8A.4 Inverse Modelling of Natural NOx Emissions and Implications for Ozone in the United States

Wednesday, 15 January 2020: 9:15 AM
206B (Boston Convention and Exhibition Center)
Qiyang Yan, Georgia Institute of Technology, Atlanta, GA; and Y. Wang, J. Li, and C. Smeltzer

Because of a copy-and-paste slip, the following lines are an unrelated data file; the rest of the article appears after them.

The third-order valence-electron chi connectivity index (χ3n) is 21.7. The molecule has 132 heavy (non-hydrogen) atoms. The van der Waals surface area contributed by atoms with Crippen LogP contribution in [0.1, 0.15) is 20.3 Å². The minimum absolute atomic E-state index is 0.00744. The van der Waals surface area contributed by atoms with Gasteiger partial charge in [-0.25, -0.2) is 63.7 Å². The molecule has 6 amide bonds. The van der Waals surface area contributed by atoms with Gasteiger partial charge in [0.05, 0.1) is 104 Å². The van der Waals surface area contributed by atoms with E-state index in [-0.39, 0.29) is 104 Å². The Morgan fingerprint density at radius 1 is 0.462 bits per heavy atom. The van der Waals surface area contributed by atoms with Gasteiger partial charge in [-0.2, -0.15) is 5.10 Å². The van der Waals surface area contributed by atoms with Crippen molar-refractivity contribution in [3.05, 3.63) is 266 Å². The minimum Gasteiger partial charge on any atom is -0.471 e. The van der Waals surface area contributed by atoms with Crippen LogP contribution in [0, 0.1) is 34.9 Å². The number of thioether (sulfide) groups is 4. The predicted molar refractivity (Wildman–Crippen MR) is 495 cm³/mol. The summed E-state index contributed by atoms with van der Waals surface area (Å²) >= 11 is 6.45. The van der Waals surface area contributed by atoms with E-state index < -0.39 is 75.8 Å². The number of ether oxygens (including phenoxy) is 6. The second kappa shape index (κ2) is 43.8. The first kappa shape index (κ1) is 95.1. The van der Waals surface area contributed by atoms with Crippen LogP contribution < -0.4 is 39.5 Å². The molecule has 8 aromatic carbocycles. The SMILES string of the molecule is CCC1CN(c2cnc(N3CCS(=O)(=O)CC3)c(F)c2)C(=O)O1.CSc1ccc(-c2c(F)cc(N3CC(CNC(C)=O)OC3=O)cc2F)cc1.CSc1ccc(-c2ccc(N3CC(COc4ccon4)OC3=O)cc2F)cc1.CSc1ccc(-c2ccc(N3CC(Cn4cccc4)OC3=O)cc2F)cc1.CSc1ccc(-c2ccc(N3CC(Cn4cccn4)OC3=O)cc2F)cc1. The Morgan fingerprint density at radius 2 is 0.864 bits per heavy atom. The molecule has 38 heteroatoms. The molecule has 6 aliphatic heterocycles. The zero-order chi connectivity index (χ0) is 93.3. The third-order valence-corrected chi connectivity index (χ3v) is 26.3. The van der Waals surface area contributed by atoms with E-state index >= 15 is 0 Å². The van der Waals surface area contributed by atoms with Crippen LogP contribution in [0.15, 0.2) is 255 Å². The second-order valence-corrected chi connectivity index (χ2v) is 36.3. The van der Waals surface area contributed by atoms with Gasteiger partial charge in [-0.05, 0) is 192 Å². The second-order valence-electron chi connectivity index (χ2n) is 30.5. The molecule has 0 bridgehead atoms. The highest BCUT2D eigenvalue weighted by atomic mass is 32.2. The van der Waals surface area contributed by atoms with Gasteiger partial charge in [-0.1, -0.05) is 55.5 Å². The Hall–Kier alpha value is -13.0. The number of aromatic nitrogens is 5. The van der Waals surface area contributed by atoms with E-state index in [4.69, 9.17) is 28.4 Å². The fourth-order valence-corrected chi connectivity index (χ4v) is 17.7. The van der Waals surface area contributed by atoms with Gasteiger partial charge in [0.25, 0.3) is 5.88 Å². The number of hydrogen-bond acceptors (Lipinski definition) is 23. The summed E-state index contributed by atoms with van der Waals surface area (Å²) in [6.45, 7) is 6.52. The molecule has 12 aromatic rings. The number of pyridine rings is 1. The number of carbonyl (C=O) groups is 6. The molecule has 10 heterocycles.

Natural sources of nitrogen oxides (NOx=NO+NO2), including lightning and soil NOx, are estimated to contribute more than 30 percent of total NOx emissions in the United States. Lightning is the major source of NOx emissions in the middle and upper troposphere. Due to the difficulties in understanding underlying processes and quantifying variant temporal and spatial distributions of natural NOx, estimations of natural NOx emissions remain significantly uncertain compared to anthropogenic sources. Satellite measurements of total NO2 columns provide important top-down information to NOx emission estimations. Previous estimations of natural NOx relied mainly on ground-based measurements and satellite observations in natural NOx dominant regions, the observations of which are limited. In this study, we inversely derive the natural NOx emissions on a daily basis from a source-separated model, which could compute source-specific NO2 columns for each natural and anthropogenic sources, using the 3-D Regional chEmical trAnsport Model (REAM) and the Ozone Monitoring Instrument (OMI) measurements during summer 2011. Results suggest a reduction in natural NOx emissions of the model. We also analyze how ozone responses to projected natural NOx emission reductions in the United States.
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